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4 Mistakes Preachers Make when Ending a Sermon

four mistakes preachers make

How you begin your sermon is vital. It can mean the difference between your listeners checking out or deciding to pay close attention. The things you say at the beginning of a sermon are what your listeners subconsciously use to build a framework for your whole message. If your thoughts are murky and unclear, you’re laying an unstable foundation.

But the way you end a sermon is just as important. If the closing of your message is disorganized and unclear, then your listeners will walk away feeling the same way about your message – that it was disorganized and unclear.

When I first began preaching I would prepare relentlessly for the first five minutes of my sermon. I wanted my opening thoughts to be perfect. I would prepare the opening remarks and the body of the sermon with careful detail. But when it came to the end of my message I would just let the sermon kind of close itself. I didn’t have a plan for ending my sermons most of the time.

The result was a lot of missed opportunities where I could have had a much sharper impact if I had called people to action or drove a point home. Instead, I just winged most of them. I have learned from these mistakes and I now plan much better for closing my sermons. I want to share with you some of the mistakes I have made because a lot of preachers make the same ones. Here are four common mistakes preachers make when ending a sermon:

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Why You Should Prepare Sermons in a Team (Part 3 of 3)

You-are-not-moses

This is the last post of a three part series on the benefits of preparing sermons in a team. Part one discussed the different reasons why a lot of preachers prepare their sermons solo. Part two examined what happens as a result of preparing sermons alone.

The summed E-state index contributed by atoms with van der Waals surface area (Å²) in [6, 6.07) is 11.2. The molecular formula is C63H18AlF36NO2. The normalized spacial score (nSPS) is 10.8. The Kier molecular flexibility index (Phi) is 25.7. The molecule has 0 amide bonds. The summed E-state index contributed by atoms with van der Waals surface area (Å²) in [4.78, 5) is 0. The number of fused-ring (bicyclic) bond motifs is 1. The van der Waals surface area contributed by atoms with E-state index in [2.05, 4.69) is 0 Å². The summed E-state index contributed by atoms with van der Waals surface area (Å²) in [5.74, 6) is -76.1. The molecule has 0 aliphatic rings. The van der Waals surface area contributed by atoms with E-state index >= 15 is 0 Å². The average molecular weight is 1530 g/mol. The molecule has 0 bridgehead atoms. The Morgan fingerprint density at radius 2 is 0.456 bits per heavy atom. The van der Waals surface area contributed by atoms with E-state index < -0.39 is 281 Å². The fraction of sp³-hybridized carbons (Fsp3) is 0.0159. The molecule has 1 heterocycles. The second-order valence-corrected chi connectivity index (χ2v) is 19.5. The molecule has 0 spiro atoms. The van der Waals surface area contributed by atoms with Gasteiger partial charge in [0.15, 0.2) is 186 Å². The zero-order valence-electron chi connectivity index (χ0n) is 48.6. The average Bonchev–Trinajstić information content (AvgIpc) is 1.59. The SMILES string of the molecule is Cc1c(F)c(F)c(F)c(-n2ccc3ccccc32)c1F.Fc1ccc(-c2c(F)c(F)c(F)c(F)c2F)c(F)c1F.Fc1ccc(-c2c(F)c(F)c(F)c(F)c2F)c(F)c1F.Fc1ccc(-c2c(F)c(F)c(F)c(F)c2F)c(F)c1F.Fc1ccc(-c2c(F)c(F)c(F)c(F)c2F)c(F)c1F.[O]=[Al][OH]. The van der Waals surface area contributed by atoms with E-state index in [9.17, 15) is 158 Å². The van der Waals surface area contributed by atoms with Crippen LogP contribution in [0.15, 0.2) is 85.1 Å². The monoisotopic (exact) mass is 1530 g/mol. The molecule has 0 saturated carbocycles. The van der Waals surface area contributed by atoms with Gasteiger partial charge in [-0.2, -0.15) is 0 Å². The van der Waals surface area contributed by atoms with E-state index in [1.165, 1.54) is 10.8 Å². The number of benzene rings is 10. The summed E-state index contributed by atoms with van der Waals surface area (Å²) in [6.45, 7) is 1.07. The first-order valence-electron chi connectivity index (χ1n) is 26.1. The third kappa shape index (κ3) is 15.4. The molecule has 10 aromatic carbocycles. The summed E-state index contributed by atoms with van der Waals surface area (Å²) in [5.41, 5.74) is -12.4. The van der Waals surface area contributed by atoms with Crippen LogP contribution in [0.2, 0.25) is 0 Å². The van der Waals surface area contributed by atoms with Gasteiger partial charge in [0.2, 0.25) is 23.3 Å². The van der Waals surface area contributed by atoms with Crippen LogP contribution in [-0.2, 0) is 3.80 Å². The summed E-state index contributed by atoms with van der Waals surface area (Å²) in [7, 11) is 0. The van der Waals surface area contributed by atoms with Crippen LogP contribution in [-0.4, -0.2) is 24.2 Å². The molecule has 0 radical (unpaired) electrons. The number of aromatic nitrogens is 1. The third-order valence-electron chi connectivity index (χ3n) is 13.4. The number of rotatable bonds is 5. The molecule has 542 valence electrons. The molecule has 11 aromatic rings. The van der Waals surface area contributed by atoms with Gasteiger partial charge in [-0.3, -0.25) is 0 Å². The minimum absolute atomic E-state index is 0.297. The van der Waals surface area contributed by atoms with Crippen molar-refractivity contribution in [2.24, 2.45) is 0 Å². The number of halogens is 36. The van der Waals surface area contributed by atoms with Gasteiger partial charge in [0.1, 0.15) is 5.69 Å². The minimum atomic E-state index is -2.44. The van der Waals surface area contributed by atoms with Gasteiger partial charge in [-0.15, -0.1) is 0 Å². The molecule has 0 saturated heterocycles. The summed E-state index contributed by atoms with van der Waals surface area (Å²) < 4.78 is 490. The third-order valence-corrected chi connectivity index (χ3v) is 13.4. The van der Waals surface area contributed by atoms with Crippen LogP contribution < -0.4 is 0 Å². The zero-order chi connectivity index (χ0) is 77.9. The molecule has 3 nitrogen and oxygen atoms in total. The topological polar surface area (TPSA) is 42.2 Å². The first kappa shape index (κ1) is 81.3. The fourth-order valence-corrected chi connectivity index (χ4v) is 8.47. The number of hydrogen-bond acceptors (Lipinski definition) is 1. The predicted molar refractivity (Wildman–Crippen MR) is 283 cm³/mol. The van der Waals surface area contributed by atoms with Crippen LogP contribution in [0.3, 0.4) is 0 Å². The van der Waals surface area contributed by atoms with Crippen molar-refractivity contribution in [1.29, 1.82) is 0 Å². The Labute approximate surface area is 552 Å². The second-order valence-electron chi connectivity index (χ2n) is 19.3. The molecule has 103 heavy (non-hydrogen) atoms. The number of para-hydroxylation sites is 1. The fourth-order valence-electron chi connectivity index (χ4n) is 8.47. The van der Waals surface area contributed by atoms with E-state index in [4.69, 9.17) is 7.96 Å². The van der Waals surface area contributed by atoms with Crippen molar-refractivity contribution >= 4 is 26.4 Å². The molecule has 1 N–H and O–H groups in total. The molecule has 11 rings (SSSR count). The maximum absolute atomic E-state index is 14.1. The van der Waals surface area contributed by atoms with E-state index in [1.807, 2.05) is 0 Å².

For this final post I want to give you some practical tools for how to get started preparing your sermons in a team. This practice changed everything about the way I prepare sermons and enriched my preaching experience.

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Why You Should Prepare Sermons in a Team (Part 2 of 3)

You-are-not-moses

If you haven’t read part one of this series, check it out here. In that post I discuss four reasons why most preachers prepare their sermons alone. In this post I address the question of why it matters because you may be asking… So what if I prepare my sermons alone, what difference does it make?

When I went from solo preparation to a team based model my sermons improved dramatically. They became much more connected to my listeners. I am convinced that a purposeful team approach with intentional input from others at every stage of preparation has been THE thing that has most improved my sermons. In the final post of this series (part three) I will discuss exactly what this looks like for me and offer suggestions on how to get started. Before I get to that I want to address one question:

What’s wrong with preparing Sermons alone? 

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